First private quail restoration efforts begin with Jan. 24 banquet

Uwharrie Conservation Society aims to help raise $100,000 for N.C. Wildlife Habitat Foundation.

Craig Holt

January 19, 2012 at 9:59 am  | Mobile Reader | Pring this storyPrint 

Bobwhite aficionados are hoping to improve quail numbers in North Carolina by pooling resources and efforts with the N.C. Wildlife Habitat Foundation.
Craig Holt
Bobwhite aficionados are hoping to improve quail numbers in North Carolina by pooling resources and efforts with the N.C. Wildlife Habitat Foundation.
Proceeds from a Jan. 24 banquet to be held by the newly formed Uwharrie Conservation Society will be dedicated to bobwhite quail habitat restoration efforts. The society formerly was known as the Uwharrie Quail Unlimited chapter.

The banquet will be held at Snyder’s Farm Restaurant at 6 p.m. near Randleman and will feature a 6 p.m. social hour, 7 p.m. seafood buffet, raffles, silent and regular auctions, during which attendees can bid on quail hunts, outdoor artwork, Seagrove pottery, Klaussner’s furniture, and other outdoor gear and accessories. There also will be door prizes for men, women and children.

“One hundred percent of the proceeds of this banquet will be given to the N.C. Wildlife Habitat Foundation’s Quail Endowment Fund,” said Eddie Bridges of Greensboro, director of the North Carolina Wildlife Habitat Foundation. “These funds, plus other fundraisers, we hope will be able to raise $100,000 for the quail fund before (NCWHF’s) Extravaganza in March.”

The fact is that bobwhite quail are in trouble in North Carolina, and have been for a long time. It’s been decades since a boy could get off his school bus, grab his dad’s shotgun, unleash his pointer or setter, walk a “round” near his home and come back at sunset with a jacket full of plump quail.

The state’s wildlife commission has tried to be proactive. It activated a CURE (Cooperative Upland Habitat Restoration and Enhancement) program in 2000 designed to marry public and private properties (mostly game lands and large adjoining farms) so the agency’s biologists can attack the lack of quail on a “landscape” scale.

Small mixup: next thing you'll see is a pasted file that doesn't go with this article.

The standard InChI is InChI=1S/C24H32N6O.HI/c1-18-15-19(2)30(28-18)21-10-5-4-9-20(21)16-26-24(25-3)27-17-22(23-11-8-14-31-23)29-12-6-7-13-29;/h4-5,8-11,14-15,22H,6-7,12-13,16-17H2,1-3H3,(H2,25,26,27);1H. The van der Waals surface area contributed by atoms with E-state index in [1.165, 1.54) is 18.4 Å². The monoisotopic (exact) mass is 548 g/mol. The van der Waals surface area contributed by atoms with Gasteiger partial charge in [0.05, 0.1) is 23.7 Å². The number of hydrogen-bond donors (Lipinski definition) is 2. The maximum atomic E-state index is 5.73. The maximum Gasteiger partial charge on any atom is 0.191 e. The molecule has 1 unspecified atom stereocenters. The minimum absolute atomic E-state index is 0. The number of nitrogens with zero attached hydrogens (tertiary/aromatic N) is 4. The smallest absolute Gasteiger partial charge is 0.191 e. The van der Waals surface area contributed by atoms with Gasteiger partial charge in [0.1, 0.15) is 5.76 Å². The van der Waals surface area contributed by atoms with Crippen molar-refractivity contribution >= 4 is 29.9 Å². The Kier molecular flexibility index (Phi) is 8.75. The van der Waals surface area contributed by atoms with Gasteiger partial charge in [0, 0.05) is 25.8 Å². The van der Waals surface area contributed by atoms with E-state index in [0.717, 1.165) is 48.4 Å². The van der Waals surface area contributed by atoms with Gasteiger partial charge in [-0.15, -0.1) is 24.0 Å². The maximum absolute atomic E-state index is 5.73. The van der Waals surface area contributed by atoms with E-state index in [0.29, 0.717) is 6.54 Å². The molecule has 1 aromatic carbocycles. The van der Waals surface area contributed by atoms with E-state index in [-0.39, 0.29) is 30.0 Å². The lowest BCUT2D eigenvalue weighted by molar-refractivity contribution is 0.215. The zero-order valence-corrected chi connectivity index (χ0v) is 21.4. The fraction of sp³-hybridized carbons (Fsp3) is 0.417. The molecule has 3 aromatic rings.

But results have been problematic, given the expenditures.

However, private moves are afoot to aim restoration efforts at individual farms and land holdings in the hope quail will become established and spread to adjoining properties.

Several Tar Heel Quail Unlimited chapters have joined the NCWHF to make a joint effort at improving quail conservation.

The NCWHF’s Quail Habitat Fund will return to donors their contributions in order to improve habitat on their own land for quail and supply technical advice as to how to manage property for small game.

“It will benefit not only quail but other small game like rabbits, song birds and other wild birds,” Bridges said.

Adding field-edge cover also provides food and cover for wild turkeys.

Bridges said with $100,000 in start-up funds coming from this banquet and other functions he would ask the NCWHF to transfer $25,000 from its general fund to the Quail Habitat Fund,

Snyder’s Farm Restaurant is located on Beckerdite Road two miles south of N.C. 311 just west of Randleman.

Tickets are $35 per adult and $15 for children younger than 12 years old. Organizers are asking for pre-event ticket purchases. Contact Julian Butler (336.676.8753) or Darius Luck (336.302.1198), and make checks payable to NCWHF.

Attendees who plan to bid on auction items should remember to give their name, address and phone number when arranging to purchase tickets.






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